- Other Substance Abuse Disorders – most frequently stimulants, which are used to decrease fatigue that often results from alcohol use
- Anxiety Disorders
- Post-Traumatic Stress Disorder
- Major Depressive Disorder
- Bipolar Disorders
- Antisocial Personality Disorder
- Genetic – There appears to be a strong genetic link for the development of alcoholism. It has long been recognized that alcoholism runs in families, and those with a first degree relative with the disorder are more likely to develop the disorder.
- Brain Chemistry – One of the chemicals in the brain responsible for neural communication, serotonin, has been shown to be associated with greater tolerance for alcohol in some people.
- Brain Structures – The amygdala, a brain structure shown to be important in coping with cravings for alcohol, has been shown to be shaped differently in individuals suffering from alcohol addiction.
- Stress – Alcohol can improve mood, but it can also lead to emotional numbing. For those who experience a high level of uncontrollable, unpredictable stress, leading to feeling helpless and overwhelmed by negative emotions, alcohol can provide an escape.
- Social and Cultural Pressures – When alcohol consumption is presented in the media, the positive effects generally are over represented, while the negative effects are underrepresented.
Signs and Symptoms
Symptoms of Alcohol Use Disorder include:
- Psychological/Mood symptoms:
- Altered mood state
- Numbing of emotions
- Psychological dependence, leading to the belief that the individual won’t be able to function normally in major life areas
- The person keeps using alcohol despite knowing that alcohol has led to or worsened psychological problems
- Social withdrawal, due to negative mood or perceived rejection
- At high doses, paranoia
- Physical symptoms:
- Alcohol used for longer duration or in greater amounts than intended
- Attempts to cut down using alcohol, which fail
- Legal problems resulting from breaking the law while under the influence of alcohol
- Physical cravings when there is a decrease in the amount used
- The individual continues to use alcohol despite knowing that it has led to or worsened medical problems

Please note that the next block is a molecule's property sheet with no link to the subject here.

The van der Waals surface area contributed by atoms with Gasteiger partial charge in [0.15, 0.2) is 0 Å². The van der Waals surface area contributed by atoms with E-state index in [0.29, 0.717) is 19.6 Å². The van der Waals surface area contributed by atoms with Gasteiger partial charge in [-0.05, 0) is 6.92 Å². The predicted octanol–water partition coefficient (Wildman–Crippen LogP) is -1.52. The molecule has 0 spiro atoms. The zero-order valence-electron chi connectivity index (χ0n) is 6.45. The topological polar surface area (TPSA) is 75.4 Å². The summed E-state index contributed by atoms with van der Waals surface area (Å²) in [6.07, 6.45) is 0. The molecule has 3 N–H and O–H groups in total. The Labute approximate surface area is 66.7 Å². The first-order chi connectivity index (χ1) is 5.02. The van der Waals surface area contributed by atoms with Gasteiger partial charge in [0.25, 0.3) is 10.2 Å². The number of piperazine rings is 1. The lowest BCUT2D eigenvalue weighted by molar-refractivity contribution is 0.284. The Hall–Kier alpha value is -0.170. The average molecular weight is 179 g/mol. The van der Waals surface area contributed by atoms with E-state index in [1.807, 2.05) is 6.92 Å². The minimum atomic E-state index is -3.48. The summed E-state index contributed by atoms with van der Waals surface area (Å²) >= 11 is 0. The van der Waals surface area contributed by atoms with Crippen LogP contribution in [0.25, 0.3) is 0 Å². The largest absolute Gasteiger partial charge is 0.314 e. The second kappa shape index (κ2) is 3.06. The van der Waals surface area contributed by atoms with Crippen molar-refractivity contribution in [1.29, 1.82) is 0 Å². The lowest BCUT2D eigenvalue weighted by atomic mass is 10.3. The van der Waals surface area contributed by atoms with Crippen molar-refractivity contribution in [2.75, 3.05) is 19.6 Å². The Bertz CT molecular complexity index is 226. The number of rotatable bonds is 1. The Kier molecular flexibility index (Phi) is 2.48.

- Behavioral symptoms:
- A great deal of time is spent obtaining, using, or recovering from alcohol
- Inability to fulfill major role obligations and responsibilities
- Lack of participation in enjoyed activities due to alcohol use
- Recurrent use in situations that could be hazardous
- Continued drinking, despite the knowledge that it is leading to aggression or violent outburst
- Larger amounts needed to achieve the desired sensations
- The same amounts consumed results in decreased effect
- Alcohol used as a means of preventing withdrawal symptoms
- Physiological or psychological effects result following cessation of alcohol use
Effects of Alcohol Abuse include:
- Unintentional injuries due to lack of coordination
- Violence against others, due to increased anger combined with lack of inhibition
- Risky sexual behaviors due to poor judgment
- Miscarriage and stillbirth in pregnant women using alcohol
- Fetal Alcohol Syndrome in children of mothers who used alcohol while pregnant
- Alcohol poisoning
- Decreased respiration
- Suppressed central nervous system
- Low blood temperature
- Lowered body temperature
There are a number of withdrawal symptoms associated with no longer using alcohol after dependence has been established, which often are alleviated through a medical detox. Some of the most common include:
- Anxiety or agitation
- Cold sweats
- Nausea and vomiting
- Trouble sleeping
- Decreased appetite
- Bad temper